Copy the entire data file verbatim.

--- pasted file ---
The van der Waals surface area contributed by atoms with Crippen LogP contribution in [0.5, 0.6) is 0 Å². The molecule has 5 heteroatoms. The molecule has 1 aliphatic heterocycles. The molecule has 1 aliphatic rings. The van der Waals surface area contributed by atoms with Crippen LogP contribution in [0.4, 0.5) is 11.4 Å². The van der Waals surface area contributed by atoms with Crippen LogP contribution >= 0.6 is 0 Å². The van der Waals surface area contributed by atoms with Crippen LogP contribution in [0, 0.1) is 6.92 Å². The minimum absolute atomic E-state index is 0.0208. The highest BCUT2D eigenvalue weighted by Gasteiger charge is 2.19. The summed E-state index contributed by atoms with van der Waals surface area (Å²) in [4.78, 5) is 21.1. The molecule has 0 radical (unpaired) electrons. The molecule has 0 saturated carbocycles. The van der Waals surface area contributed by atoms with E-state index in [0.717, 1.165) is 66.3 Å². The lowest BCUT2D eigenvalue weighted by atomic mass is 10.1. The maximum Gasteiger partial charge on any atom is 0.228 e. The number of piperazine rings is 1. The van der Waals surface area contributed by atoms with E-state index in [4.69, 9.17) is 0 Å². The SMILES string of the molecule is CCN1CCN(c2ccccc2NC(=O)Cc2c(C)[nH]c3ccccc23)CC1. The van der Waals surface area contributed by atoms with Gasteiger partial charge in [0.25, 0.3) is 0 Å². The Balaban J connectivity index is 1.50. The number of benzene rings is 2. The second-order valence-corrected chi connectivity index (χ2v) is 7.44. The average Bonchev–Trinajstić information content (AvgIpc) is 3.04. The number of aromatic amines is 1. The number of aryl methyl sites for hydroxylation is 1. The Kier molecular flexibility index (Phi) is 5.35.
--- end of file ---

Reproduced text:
The van der Waals surface area contributed by atoms with Crippen LogP contribution in [0.5, 0.6) is 0 Å². The molecule has 5 heteroatoms. The molecule has 1 aliphatic heterocycles. The molecule has 1 aliphatic rings. The van der Waals surface area contributed by atoms with Crippen LogP contribution in [0.4, 0.5) is 11.4 Å². The van der Waals surface area contributed by atoms with Crippen LogP contribution >= 0.6 is 0 Å². The van der Waals surface area contributed by atoms with Crippen LogP contribution in [0, 0.1) is 6.92 Å². The minimum absolute atomic E-state index is 0.0208. The highest BCUT2D eigenvalue weighted by Gasteiger charge is 2.19. The summed E-state index contributed by atoms with van der Waals surface area (Å²) in [4.78, 5) is 21.1. The molecule has 0 radical (unpaired) electrons. The molecule has 0 saturated carbocycles. The van der Waals surface area contributed by atoms with E-state index in [0.717, 1.165) is 66.3 Å². The lowest BCUT2D eigenvalue weighted by atomic mass is 10.1. The maximum Gasteiger partial charge on any atom is 0.228 e. The number of piperazine rings is 1. The van der Waals surface area contributed by atoms with E-state index in [4.69, 9.17) is 0 Å². The SMILES string of the molecule is CCN1CCN(c2ccccc2NC(=O)Cc2c(C)[nH]c3ccccc23)CC1. The van der Waals surface area contributed by atoms with Gasteiger partial charge in [0.25, 0.3) is 0 Å². The Balaban J connectivity index is 1.50. The number of benzene rings is 2. The second-order valence-corrected chi connectivity index (χ2v) is 7.44. The average Bonchev–Trinajstić information content (AvgIpc) is 3.04. The number of aromatic amines is 1. The number of aryl methyl sites for hydroxylation is 1. The Kier molecular flexibility index (Phi) is 5.35.